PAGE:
Women Who’ve Been Around

This month is women’s history month, and as if to put an exclamation point on that, on March 7, 29-year-old, 5’2” 100-pound Cole Brauer claimed her permanent place in the history of sailing when she sailed her First Light across the finish line of the Global Solo Challenge in A Coruña, Spain, placing her second among 16 starters in the race. More than half of those starters, all seasoned seamen older and bigger than her, had retired. This completed a 30,000-mile, 130-day non-stop solo circumnavigation passing the great capes, and it’s a little hard to get a reliable figure, but I think this makes her the 187th skipper and the 13th woman in history to have accomplished this feat. Six of those 187 were American, but she is our first female. (By comparison, over 6,000 people have climbed Mount Everest.) This is the figure according to the International Association of Cape Horners, a group founded by Robin Knox-Johnston, who was the first to complete a solo, non-stop trip around the world by way of the great capes in 1969. Unlike in the days of Knox-Johnston, during her voyage we were able to get updates of Cole’s progress from her boat by satellite. Throughout an ordeal that would push the most hardened sea-dog to the limit, she looked impossibly fresh and cheery without a hair out of place, as though she’d just left a church social. It was a hold-my-beer smackdown.

Women have not always been welcomed in our sport, as Cole herself has very publicly discussed. All the more credit is due to the very impressive women who have brushed the detractors aside and gone on to accomplish feats that would make ordinary humans tremble. The first female circumnavigator was the wild and clever Jeanne Baret. She had to spell her name “Jean” and pass herself off as a man to gain a berth on the French ship Etoile in 1766. She posed as the manservant to her lover and managed to pull it off. The story has many twists and turns and deserves a thorough look, which we don’t have space for here.

Another early and perhaps even more impressive example is that of Mary Ann Brown Patten, a young woman from Massachusetts and the wife of Joshua Adams Patten, the captain of a clipper ship named Neptune’s Car. When the skipper took ill with tuberculosis just before they approached Cape Horn on a voyage from New York to San Francisco begun in 1856, he became incapacitated. She knew her husband had no trust in the first mate, yet the second mate was illiterate and didn’t understand navigation, which Mary did. She had learned much about navigation and running a ship on a previous circumnavigation with her husband on Neptune’s Car. The first mate attempted to organize a mutiny, and she responded by meeting with the crew and convincing them that she would make a fit leader. This scene is really difficult to imagine: a nineteen-year-old girl persuading a very tough crowd facing life-threatening dangers to put their safety in her hands, and accept her as captain of a square rigger. Yet they went on to round the Horn and continue to San Francisco. She was eight months pregnant when they docked.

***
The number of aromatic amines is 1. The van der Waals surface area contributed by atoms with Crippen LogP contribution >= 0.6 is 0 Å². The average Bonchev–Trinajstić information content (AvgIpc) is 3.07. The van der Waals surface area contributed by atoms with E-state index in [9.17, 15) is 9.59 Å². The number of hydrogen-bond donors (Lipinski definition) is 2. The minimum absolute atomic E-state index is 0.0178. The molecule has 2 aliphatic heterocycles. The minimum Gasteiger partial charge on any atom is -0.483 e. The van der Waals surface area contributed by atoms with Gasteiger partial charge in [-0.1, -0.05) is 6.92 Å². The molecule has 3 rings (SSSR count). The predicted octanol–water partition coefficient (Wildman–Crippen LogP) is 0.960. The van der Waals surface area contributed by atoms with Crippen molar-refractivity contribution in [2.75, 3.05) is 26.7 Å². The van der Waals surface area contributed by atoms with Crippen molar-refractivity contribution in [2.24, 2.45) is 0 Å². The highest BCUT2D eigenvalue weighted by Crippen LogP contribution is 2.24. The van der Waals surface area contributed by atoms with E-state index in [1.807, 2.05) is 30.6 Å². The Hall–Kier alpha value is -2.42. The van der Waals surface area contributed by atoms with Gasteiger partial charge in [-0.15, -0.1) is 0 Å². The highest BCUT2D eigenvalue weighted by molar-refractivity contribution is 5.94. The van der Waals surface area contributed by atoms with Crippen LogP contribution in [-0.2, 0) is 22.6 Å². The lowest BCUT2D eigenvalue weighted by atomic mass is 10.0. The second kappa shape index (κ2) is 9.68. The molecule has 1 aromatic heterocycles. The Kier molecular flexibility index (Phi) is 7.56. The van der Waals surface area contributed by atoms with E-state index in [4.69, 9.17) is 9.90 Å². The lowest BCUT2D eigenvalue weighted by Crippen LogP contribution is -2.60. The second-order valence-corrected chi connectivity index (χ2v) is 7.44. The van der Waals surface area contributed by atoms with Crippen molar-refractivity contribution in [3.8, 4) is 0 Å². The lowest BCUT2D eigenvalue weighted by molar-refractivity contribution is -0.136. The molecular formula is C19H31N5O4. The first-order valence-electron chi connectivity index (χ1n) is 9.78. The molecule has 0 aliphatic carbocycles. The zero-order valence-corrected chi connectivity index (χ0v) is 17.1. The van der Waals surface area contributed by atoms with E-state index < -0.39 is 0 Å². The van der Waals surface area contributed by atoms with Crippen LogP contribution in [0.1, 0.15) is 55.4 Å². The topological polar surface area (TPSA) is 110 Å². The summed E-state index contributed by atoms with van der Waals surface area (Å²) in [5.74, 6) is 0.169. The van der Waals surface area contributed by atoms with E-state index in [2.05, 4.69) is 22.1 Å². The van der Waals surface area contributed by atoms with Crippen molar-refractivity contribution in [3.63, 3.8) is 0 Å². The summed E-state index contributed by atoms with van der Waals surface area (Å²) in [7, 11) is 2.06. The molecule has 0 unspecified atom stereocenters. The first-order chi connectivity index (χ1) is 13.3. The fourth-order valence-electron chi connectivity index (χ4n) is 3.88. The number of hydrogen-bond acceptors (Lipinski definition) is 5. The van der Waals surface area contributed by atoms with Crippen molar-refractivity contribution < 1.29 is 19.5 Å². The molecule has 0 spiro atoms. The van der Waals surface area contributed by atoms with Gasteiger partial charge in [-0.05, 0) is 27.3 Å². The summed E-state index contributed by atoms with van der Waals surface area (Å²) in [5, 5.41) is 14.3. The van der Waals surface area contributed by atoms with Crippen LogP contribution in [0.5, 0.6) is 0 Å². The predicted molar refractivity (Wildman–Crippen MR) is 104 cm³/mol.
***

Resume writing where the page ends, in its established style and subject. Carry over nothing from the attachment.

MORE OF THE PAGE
The first female to do a solo circumnavigation by way of the Panama Canal was Krystyna Chojnowska-Liskiewicz of Poland in 1976-78 on Mazurek, a Conrad 32 sloop. Shortly after Krystyna, New Zealand’s Naomi Christine James became the first woman to circumnavigate solo via the great capes on the 53-foot Express Crusader, although she had to make a stop.